ArmeniaNow.com has been responsible for some excellent journalism over the years and a recent arts article highlights why they are so valuable to those interested in Armenia but don’t have access to the local culture.
In their latest edition, they published an article “Old Ways: ‘KGB’ steps out of bounds to monitor ‘free speech’” about a book that has caused a stir among the country’s power elite. Critical of everybody from President Robert Kocharian and His Holiness Karekin II to former President Levon Petrossian and Russian Armenian businessman Ara Abrahamyan, the author’s textual venom punctures some holes in the usually bulletproof images of Armenian bigwigs in a nation still struggling with notions of democracy, freedom of the press, and a fair judicial system.
The book’s title, Dedicated to Pasolini is as nebulous as the intent of the author, referring to Pier Paolo Pasolini (wiki), the openly gay Italian communist filmmaker, writer and philosopher, who was killed on a beach near Rome by a street hustler or anti-communist agents, depending on who you ask–his death is still shrouded in mystery.
Here’s the 411 about the controversial Armenian book, courtesy ArmeniaNow:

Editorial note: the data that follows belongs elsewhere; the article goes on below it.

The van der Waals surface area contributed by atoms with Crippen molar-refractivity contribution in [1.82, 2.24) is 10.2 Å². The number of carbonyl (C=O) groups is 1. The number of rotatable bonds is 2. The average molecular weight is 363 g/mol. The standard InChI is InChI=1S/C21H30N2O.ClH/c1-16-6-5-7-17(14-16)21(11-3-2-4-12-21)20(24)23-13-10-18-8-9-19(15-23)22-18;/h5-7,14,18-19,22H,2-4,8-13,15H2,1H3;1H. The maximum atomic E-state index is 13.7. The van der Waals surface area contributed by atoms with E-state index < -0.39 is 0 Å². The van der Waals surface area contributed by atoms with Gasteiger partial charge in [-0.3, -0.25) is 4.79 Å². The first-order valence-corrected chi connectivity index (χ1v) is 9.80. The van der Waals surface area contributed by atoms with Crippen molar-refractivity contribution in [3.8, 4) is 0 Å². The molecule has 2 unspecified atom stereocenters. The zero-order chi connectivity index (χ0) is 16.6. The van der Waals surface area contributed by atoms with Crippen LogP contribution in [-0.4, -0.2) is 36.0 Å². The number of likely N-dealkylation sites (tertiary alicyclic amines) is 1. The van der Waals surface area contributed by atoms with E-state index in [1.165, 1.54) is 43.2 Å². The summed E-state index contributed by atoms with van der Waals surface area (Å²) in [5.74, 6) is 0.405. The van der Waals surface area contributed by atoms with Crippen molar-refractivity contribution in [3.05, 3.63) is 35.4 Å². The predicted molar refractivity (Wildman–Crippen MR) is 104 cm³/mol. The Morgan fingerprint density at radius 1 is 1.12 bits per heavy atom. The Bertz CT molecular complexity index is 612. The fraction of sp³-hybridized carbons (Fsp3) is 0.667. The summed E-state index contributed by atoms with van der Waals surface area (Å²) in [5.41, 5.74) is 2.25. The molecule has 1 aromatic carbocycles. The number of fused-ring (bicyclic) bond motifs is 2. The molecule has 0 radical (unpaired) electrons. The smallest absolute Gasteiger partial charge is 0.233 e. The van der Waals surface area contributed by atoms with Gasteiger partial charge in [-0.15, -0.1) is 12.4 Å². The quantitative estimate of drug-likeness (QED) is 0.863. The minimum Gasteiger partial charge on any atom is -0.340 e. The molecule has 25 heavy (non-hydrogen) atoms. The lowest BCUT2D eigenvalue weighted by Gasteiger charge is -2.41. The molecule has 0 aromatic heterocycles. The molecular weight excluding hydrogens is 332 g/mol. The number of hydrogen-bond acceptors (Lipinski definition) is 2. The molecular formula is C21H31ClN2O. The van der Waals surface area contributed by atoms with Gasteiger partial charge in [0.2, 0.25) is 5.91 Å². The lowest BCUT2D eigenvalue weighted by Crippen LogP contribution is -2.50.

Gagik Sargsyan is a pseudonym for the 39-year-old author, born in Gyumri and a graduate of the Yerevan Conservatory. He lived six years in New York. “Dedication to Pasolini”, a collection of essays was self-published earlier this year in Armenian and Russian.
The book, published in 2,500 copies, and selling for 2,500 AMD (about $7) has been refused by some Yerevan booksellers. The title of the book has nothing to do with its content, except as explained in the prologue:
“This is not simply a title, but a true dedication to the great master of the revelation of the human nature, who was gifted with an unprecedented ability of calling everything by its names and revealing their essence.”
There are many questions surrounding the book and the government’s interest…I suggest reading the article in full to get a more complete picture (though don’t expect clarity).
Now that Turkey has started to confront its genocidal past, perhaps it’s time for Armenia to confront its present and look towards a brighter future full of more freedoms than they have ever had before. We can only hope.